- ItemCAUSES AND CONSEQUENCES OF SUPPLY CHAIN TRANSPARENCY: EVIDENCE FROM SUPPLIER IDENTITY DISCLOSURE.(2021) Choi, Jin Kyung; Hann, Rebecca; Business and Management: Accounting & Information Assurance; Digital Repository at the University of Maryland; University of Maryland (College Park, Md.)This study examines the determinants and consequences of managers’ choices to disclose the identity about their firm’s first-tier suppliers. I find that reputational benefits, informational benefits, and proprietary costs are important determinants in a firm’s voluntary disclosure choices regarding the identity of suppliers. Further analyses reveal that both shareholders and financial intermediaries find supplier identity disclosures useful. I find that shareholder response to supply chain risk events is timelier for firms that disclose supplier identity. Moreover, supplier identity disclosure appears to help analysts improve earnings forecast accuracy. Taken together, my results shed light on the cost-benefit tradeoffs faced by firms in disclosing supplier identity and how capital market participants use the information disclosed.
- ItemDoes Climate Change Transparency Affect Capital Flows? Evidence from Mandatory Greenhouse Gas Emissions Disclosure(2021) Zotova, Viktoriya; Hann, Rebecca; Zur, Emanuel; Business and Management: Accounting & Information Assurance; Digital Repository at the University of Maryland; University of Maryland (College Park, Md.)In this study, I exploit a quasi-natural experiment—the introduction of the mandatory Greenhouse Gas Emissions Reporting Program (GHGRP) in the United States—to examine the impact of climate change regulations on corporate investments, in particular, the effect of non-financial carbon disclosures on firms’ capital investment location decisions. Using unique project-level data on inter-state and foreign direct investments (FDI) for a sample of U.S. corporations, I document two sets of findings. Within the U.S., firms reacted by increasing investments in more environmentally-oriented jurisdictions, while decreasing investments in less environmentally-oriented jurisdictions, making the domestic profile of investment greener. Outside of the U.S., in contrast, I find that, against a backdrop of declining global FDI, the reduction of U.S. FDI was significantly smaller in less environmentally-oriented jurisdictions, making the international profile of investment less green. These results are driven by firms with lower environmental reputation. I show that a channel for the Program’s effect on investment location decisions is the presence of capital market pressure, which is in alignment with the goals of the Program to raise awareness among stakeholders. Consistent with investment and disclosure theory, the results suggest that firms with lower environmental reputation respond to investor pressures by geographically shifting investments into more eco-friendly locations at home but not abroad. Overall, the study demonstrates that carbon disclosure policies, such as the GHGRP, can have a significant effect on firms’ real decisions as well as potential international spillovers.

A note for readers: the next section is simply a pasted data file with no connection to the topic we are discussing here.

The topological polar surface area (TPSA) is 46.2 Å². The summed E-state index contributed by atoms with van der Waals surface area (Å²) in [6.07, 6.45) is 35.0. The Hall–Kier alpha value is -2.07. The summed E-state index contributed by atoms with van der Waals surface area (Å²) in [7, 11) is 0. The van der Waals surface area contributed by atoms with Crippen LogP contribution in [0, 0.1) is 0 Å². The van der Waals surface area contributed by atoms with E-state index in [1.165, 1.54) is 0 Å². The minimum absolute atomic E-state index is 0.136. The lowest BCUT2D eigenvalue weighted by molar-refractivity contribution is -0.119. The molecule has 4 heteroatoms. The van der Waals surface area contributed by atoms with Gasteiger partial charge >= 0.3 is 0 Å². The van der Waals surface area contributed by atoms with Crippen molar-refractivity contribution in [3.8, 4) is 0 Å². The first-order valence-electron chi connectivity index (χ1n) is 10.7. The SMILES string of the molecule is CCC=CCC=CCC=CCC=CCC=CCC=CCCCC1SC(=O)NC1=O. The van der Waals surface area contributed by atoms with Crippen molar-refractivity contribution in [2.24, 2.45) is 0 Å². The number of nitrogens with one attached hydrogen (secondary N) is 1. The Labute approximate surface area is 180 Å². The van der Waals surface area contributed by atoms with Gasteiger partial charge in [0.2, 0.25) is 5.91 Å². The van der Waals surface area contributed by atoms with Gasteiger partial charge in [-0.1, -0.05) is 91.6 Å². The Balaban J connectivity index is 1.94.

- ItemEarnings Uncertainty and Nonprofessional Intermediaries(2021) Hyman, Cody Alyssa; Seybert, Nick; Business and Management: Accounting & Information Assurance; Digital Repository at the University of Maryland; University of Maryland (College Park, Md.)Prior research is mixed on individual investors’ ability to utilize earnings information and generally credits professional information intermediaries with alleviating processing costs. Over the past decade, individual investors increasingly rely on online social networks to help them process the information they use to trade. This paper investigates the role of earnings uncertainty (persistence, predictability, smoothness, and accrual quality) as a processing cost and the ability of nonprofessional intermediaries to ameliorate this cost. Using comments and trades made on a popular social trading platform as raw and applied information, respectively, I show that raw information is impeded by earnings uncertainty while applied information reduces integration costs to improve the use of earnings information.